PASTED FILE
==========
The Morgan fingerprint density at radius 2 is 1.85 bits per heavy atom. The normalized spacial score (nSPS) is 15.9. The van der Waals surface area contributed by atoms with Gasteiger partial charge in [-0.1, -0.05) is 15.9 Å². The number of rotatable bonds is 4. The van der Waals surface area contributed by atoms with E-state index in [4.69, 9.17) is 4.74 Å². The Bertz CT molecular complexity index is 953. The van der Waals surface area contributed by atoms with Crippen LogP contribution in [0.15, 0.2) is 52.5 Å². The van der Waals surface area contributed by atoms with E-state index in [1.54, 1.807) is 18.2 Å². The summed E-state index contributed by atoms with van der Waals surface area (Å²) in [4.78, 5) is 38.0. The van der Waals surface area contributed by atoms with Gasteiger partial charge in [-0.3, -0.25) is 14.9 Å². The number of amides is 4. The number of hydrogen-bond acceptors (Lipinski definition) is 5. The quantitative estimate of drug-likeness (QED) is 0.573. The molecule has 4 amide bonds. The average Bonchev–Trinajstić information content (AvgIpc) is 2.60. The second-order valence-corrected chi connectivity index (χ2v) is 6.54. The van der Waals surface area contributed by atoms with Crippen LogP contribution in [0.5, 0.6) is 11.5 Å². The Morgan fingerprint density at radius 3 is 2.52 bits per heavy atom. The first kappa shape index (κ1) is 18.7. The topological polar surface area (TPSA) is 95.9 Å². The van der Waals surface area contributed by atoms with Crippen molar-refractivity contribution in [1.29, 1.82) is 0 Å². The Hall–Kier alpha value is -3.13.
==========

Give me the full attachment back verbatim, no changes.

The Morgan fingerprint density at radius 2 is 1.85 bits per heavy atom. The normalized spacial score (nSPS) is 15.9. The van der Waals surface area contributed by atoms with Gasteiger partial charge in [-0.1, -0.05) is 15.9 Å². The number of rotatable bonds is 4. The van der Waals surface area contributed by atoms with E-state index in [4.69, 9.17) is 4.74 Å². The Bertz CT molecular complexity index is 953. The van der Waals surface area contributed by atoms with Crippen LogP contribution in [0.15, 0.2) is 52.5 Å². The van der Waals surface area contributed by atoms with E-state index in [1.54, 1.807) is 18.2 Å². The summed E-state index contributed by atoms with van der Waals surface area (Å²) in [4.78, 5) is 38.0. The van der Waals surface area contributed by atoms with Gasteiger partial charge in [-0.3, -0.25) is 14.9 Å². The number of amides is 4. The number of hydrogen-bond acceptors (Lipinski definition) is 5. The quantitative estimate of drug-likeness (QED) is 0.573. The molecule has 4 amide bonds. The average Bonchev–Trinajstić information content (AvgIpc) is 2.60. The second-order valence-corrected chi connectivity index (χ2v) is 6.54. The van der Waals surface area contributed by atoms with Crippen LogP contribution in [0.5, 0.6) is 11.5 Å². The Morgan fingerprint density at radius 3 is 2.52 bits per heavy atom. The first kappa shape index (κ1) is 18.7. The topological polar surface area (TPSA) is 95.9 Å². The van der Waals surface area contributed by atoms with Crippen molar-refractivity contribution in [1.29, 1.82) is 0 Å². The Hall–Kier alpha value is -3.13.